Streamlined Application Process for the Collocation and Modification of Personal Wireless Service Facilities in NH

Recent changes to RSA 12-K facilitate a streamlined application process for the collocation or modification of personal wireless service facilities (“PWSF”) such that carriers may, in many instances, side-step the local land use board approval process, traditionally employed by New Hampshire municipalities in this context, altogether.  Governing bodies and local land use boards alike should be familiar with the changes to the law.

RSA 12-K, “Deployment of Personal Wireless Service Facilities,” was amended in 2013 to reflect developments in federal law, mainly that of Section 6409 of the Middle Class Tax Relief and Job Creation Act of 2012, Public Law 112-96, signed into law on 22 February 2012 which amends Section 704 of the Telecommunications Act (47 U.S.C. § 332(7)), and promote the public policy of facilitating greater access to broadband for all residents of New Hampshire.  The focus here will be on the amendments related to the siting, collocation and modification of PWSFs.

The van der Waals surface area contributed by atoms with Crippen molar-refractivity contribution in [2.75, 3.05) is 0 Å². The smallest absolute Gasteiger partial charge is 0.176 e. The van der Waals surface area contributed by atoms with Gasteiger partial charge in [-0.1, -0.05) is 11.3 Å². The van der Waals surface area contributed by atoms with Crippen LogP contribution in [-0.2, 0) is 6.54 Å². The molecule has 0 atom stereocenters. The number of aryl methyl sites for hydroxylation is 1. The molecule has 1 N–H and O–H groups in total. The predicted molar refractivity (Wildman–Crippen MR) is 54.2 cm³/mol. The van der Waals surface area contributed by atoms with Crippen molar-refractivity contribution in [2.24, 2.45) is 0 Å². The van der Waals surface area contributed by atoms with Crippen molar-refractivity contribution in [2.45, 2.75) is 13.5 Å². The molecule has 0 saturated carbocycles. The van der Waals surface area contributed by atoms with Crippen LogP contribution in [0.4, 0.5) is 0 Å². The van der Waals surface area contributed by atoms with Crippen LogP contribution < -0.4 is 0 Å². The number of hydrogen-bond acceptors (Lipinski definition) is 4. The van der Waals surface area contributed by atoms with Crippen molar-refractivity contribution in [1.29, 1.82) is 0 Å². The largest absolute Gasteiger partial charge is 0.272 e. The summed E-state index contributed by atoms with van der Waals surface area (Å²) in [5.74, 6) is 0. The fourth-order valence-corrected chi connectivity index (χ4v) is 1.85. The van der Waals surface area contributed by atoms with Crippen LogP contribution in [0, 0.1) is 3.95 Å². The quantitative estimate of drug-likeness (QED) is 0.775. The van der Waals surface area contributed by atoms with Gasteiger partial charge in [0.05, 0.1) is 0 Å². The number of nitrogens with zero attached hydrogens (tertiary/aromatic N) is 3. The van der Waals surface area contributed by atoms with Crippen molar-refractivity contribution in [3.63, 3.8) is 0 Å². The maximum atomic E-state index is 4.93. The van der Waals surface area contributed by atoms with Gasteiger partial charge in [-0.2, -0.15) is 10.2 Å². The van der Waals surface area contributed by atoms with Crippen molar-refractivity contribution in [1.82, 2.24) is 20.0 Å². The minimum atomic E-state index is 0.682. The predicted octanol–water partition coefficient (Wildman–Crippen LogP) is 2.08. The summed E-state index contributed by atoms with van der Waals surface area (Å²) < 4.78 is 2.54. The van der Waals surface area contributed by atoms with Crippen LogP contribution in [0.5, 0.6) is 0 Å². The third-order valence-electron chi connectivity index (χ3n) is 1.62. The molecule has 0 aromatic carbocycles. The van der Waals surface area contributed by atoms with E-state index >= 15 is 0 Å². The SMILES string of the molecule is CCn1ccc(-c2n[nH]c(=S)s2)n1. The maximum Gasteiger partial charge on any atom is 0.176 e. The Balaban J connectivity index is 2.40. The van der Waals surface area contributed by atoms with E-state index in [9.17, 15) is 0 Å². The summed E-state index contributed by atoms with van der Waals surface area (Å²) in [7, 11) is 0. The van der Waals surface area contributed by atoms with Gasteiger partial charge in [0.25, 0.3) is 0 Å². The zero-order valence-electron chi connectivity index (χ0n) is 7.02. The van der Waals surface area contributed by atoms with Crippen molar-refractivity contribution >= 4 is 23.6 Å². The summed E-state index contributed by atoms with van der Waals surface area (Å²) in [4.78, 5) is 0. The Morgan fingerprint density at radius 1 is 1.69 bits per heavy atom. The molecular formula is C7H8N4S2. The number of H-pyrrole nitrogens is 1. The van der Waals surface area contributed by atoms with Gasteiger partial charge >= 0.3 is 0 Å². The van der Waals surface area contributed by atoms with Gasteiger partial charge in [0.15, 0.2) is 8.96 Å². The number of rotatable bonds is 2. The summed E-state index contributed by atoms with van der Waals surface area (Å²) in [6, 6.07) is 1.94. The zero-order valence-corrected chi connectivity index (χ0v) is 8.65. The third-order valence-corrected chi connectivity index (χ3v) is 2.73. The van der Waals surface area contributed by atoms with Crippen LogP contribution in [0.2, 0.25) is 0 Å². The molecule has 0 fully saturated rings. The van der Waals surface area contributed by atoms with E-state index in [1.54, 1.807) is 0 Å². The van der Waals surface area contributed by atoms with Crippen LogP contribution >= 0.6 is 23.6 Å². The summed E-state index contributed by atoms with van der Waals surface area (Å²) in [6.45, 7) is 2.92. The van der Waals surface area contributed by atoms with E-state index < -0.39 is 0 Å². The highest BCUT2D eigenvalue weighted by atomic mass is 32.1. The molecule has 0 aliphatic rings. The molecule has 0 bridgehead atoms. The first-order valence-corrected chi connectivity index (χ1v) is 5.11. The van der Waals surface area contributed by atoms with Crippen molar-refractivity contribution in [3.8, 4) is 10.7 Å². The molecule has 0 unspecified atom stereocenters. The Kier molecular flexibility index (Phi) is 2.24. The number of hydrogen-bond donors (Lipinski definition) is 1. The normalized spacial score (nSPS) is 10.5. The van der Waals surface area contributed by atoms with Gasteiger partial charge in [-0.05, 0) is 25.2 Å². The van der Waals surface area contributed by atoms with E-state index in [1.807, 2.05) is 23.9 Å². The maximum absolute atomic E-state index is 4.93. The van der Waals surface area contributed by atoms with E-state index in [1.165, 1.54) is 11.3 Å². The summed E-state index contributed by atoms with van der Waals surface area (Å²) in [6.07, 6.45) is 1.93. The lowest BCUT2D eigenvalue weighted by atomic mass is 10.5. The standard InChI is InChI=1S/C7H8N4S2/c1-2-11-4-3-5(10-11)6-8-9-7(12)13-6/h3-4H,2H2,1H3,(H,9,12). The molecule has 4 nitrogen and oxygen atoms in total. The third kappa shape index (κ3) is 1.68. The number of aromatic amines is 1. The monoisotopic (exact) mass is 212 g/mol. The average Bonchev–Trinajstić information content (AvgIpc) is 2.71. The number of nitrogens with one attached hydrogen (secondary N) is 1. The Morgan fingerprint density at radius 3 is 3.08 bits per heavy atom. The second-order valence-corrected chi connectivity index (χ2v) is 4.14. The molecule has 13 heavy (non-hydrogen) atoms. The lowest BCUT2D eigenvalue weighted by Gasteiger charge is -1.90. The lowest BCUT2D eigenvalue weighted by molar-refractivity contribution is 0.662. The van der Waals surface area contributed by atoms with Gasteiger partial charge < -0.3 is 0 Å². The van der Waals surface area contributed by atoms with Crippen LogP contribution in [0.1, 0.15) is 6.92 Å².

RSA 12-K’s definition of “personal wireless service facility” mirrors the definition found in the federal Telecommunications Act of 1996, 47 U.S.C. § 332(c)(7)(C)(ii), and includes:

[F]acilities used or to be used by a licensed provider of personal wireless services.  A PWSF includes the set of equipment and network components, exclusive of the underlying tower or mount, including, but not limited to, antennas, accessory equipment, transmitters, receivers, base stations, power supplies, cabling, and associated equipment necessary to provide personal wireless services.

RSA 12-K:2, XXII.   “‘Collocation’ means the placement or installation of new PWSFs on existing towers or mounts, including electrical transmission towers and water towers, as well as existing buildings and other structures capable of structurally supporting the attachment of PWSFs in compliance with applicable codes.”  RSA 12-K:2, X.  Collocation does not include, however, “substantial modifications” which are modifications to existing PWSFs which would significantly increase the height of a tower or mount, adding a large appurtenance to an existing PWSF, increasing the square footage of the existing equipment compound by more than 2,500 square feet, or modifying the PWSF in any way that would defeat the effect of the camouflage.  See RSA 12-K:2, XXV for specifics.  In summary, the new rules discussed below apply to applications for collocation or modification which do not rise to the level of constituting a “substantial modification.”